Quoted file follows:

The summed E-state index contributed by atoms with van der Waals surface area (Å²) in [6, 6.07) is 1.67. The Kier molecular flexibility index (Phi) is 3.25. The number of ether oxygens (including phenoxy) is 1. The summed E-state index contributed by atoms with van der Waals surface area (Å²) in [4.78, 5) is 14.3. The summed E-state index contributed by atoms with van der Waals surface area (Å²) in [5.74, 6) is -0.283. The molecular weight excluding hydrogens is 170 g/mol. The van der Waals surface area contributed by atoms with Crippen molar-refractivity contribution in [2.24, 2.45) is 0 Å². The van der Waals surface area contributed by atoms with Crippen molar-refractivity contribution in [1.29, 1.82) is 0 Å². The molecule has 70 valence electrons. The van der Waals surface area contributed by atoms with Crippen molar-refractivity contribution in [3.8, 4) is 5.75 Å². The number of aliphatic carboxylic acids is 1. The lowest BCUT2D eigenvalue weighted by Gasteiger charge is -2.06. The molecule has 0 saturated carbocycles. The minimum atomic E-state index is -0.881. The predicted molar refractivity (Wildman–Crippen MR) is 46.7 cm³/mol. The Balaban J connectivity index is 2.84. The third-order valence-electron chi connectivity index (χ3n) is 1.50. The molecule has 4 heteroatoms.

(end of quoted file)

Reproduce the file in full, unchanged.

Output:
The summed E-state index contributed by atoms with van der Waals surface area (Å²) in [6, 6.07) is 1.67. The Kier molecular flexibility index (Phi) is 3.25. The number of ether oxygens (including phenoxy) is 1. The summed E-state index contributed by atoms with van der Waals surface area (Å²) in [4.78, 5) is 14.3. The summed E-state index contributed by atoms with van der Waals surface area (Å²) in [5.74, 6) is -0.283. The molecular weight excluding hydrogens is 170 g/mol. The van der Waals surface area contributed by atoms with Crippen molar-refractivity contribution in [2.24, 2.45) is 0 Å². The van der Waals surface area contributed by atoms with Crippen molar-refractivity contribution in [1.29, 1.82) is 0 Å². The molecule has 70 valence electrons. The van der Waals surface area contributed by atoms with Crippen molar-refractivity contribution in [3.8, 4) is 5.75 Å². The number of aliphatic carboxylic acids is 1. The lowest BCUT2D eigenvalue weighted by Gasteiger charge is -2.06. The molecule has 0 saturated carbocycles. The minimum atomic E-state index is -0.881. The predicted molar refractivity (Wildman–Crippen MR) is 46.7 cm³/mol. The Balaban J connectivity index is 2.84. The third-order valence-electron chi connectivity index (χ3n) is 1.50. The molecule has 4 heteroatoms.